Monday, December 11

When Parents Needs to Help Emotionally Withdrawn Children

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Parents may not be fully aware of what is happening to their children’s and their everyday activities. After coming home from work, parents usually do some household chores and prepare themselves for dinner, while their kids do their homework after arriving from school. Conversations would usually begin at dinner time, asking them questions about how their day at school was. Kids may share their quirky experiences to their parents, but teenagers would seldom do the same.  

Adolescents would rather keep the details to themselves, and just share random events from their school.  Many parents may be unaware but high school life may be found by their children to be quite a challenge.  Peer acceptance is critical for most teenagers.  In campus, they have opportunities to build new friendships.  For some teens, school is also about facing up to the difficulties of bullying. Other students from school or even their so called “friends” could tease and bully them by saying negative things about them in front of many people. Sadly, this scenario is considered as normal for people their age.  At this stage, your children may be emotionally sensitive and choose to remain secretive about the  issues and situations that they face in school.  

In case one of your children is having difficulty sharing stories, opening up, or is showing symptoms of  depression — that child may be having problems with self-esteem. It is not uncommon for teenagers to experience a form of inferiority complex since the adolescent years are really about establishing self-identity and building their own sense of self-worth. They may also have feelings of resentment, alienation, and unhappiness.  These are only some of the reasons why children hesistate to share their experiences to their parents and other adults.  

For parents who think that their children might be suffering from an inferiority complex, it is best to see and know the signs that your child may be experiencing. Your child knows what they are capable of, as well as their shortcomings. Bullying tends to point such negativity into the young adult, and perceives any form of criticism as a personal attack. Feeling bad about themselves, they usually have trouble feeling good with anyone else. They look hard for possible flaws and shortcomings of other people to try to convince themselves that they are not so bad after all.  Response to flattery can come in two ways: desperate in fishing for compliments, while others may refuse to listen to anything positive since it would be in contrast with their own feelings. Another sign is how they project their weaknesses unto others in order to lessen the pain of feeling inferior. If blaming is carried to the extreme, they might think that others are actively seeking to ruin them. People who feel inferior likes to win games, but tend to avoid such situations because deep down, they believe they cannot win. They have beliefs that they themselves are not as interesting as others, and would think that other people would feel the same way about them. These are the most common signs of having inferiority complex, and parents should really take the time to help their children deal with it.  Guiding children and teenagers in terms of their  emotional and psychological growth is critical to the quality of their life.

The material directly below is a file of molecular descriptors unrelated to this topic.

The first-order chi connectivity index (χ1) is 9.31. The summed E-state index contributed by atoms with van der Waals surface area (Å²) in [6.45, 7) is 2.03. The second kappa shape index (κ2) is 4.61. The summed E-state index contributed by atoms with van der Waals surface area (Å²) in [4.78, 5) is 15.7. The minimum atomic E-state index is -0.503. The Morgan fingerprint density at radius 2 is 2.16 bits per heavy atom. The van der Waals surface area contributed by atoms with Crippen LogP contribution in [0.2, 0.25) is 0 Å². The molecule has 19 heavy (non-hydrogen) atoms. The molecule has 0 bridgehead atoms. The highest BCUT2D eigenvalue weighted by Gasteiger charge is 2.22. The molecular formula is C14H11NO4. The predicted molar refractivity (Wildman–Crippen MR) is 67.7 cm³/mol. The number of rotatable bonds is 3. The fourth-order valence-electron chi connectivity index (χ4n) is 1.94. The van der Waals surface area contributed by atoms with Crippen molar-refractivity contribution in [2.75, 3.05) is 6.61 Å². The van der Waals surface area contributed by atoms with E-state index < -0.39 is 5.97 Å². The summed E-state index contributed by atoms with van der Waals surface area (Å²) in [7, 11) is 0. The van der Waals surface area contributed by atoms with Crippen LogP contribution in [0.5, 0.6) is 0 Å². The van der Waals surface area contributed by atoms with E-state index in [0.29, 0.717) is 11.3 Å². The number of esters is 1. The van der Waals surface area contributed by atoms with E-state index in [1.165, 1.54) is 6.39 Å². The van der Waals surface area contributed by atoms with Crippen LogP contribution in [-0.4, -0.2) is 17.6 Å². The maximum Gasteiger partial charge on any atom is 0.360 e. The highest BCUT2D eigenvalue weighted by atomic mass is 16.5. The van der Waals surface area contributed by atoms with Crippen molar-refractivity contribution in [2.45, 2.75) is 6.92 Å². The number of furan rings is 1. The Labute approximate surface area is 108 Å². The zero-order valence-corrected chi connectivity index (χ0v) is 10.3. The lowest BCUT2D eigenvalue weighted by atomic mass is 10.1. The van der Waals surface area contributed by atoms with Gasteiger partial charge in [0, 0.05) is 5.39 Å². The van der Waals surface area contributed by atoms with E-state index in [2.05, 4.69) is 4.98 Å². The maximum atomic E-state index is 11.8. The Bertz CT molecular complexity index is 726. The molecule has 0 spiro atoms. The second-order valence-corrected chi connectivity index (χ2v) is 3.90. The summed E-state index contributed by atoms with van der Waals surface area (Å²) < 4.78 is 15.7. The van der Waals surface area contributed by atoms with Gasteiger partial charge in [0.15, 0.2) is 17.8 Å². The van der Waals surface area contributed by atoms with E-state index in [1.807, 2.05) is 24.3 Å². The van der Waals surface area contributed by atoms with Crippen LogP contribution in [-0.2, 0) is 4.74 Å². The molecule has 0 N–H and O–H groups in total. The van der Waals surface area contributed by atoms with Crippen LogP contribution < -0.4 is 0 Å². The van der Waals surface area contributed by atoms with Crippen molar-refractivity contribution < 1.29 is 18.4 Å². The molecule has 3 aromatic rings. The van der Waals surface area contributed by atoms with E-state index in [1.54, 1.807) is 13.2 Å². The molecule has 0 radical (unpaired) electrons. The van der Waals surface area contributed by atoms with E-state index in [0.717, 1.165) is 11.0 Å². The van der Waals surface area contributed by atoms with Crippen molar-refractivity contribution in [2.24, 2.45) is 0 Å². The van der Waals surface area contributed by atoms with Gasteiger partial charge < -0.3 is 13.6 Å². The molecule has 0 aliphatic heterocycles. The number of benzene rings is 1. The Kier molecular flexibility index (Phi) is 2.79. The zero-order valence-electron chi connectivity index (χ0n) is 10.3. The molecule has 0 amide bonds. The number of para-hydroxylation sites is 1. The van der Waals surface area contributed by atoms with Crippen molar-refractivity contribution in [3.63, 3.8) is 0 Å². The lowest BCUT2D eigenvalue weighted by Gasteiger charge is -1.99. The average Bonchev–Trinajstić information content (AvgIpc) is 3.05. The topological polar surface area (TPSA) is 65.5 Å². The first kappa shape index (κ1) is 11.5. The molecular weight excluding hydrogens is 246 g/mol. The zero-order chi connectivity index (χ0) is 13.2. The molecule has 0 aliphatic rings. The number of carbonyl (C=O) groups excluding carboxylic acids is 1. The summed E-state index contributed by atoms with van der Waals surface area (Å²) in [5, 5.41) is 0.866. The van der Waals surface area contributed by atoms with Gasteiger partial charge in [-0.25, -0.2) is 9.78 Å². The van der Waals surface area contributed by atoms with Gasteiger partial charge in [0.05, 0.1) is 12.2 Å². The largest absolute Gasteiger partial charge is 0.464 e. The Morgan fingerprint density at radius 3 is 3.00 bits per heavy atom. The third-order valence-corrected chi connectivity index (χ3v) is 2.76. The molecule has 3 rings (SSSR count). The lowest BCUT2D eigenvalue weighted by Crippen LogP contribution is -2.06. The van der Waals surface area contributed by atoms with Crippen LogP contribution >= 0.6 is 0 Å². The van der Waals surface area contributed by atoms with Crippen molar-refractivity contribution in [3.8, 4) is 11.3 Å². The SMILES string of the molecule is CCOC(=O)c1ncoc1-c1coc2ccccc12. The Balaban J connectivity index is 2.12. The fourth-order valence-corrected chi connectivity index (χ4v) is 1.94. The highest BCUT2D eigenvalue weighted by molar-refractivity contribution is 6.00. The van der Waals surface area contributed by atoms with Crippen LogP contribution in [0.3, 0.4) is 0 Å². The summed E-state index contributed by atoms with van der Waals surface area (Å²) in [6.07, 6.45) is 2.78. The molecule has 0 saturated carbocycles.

In order to overcome such inferiority complex, these young adults should develop a strong sense of determination to change their present mentality. Initially, they would require a little initiative, be daring and should give up their inhibition. Parents should remind them that they do not need to be afraid of any body. Try to develop their positive thinking and make them express their views, in case they do not like anything. Always remember that everyone is unique in this world, and individuality is best in leading a good and happy life.

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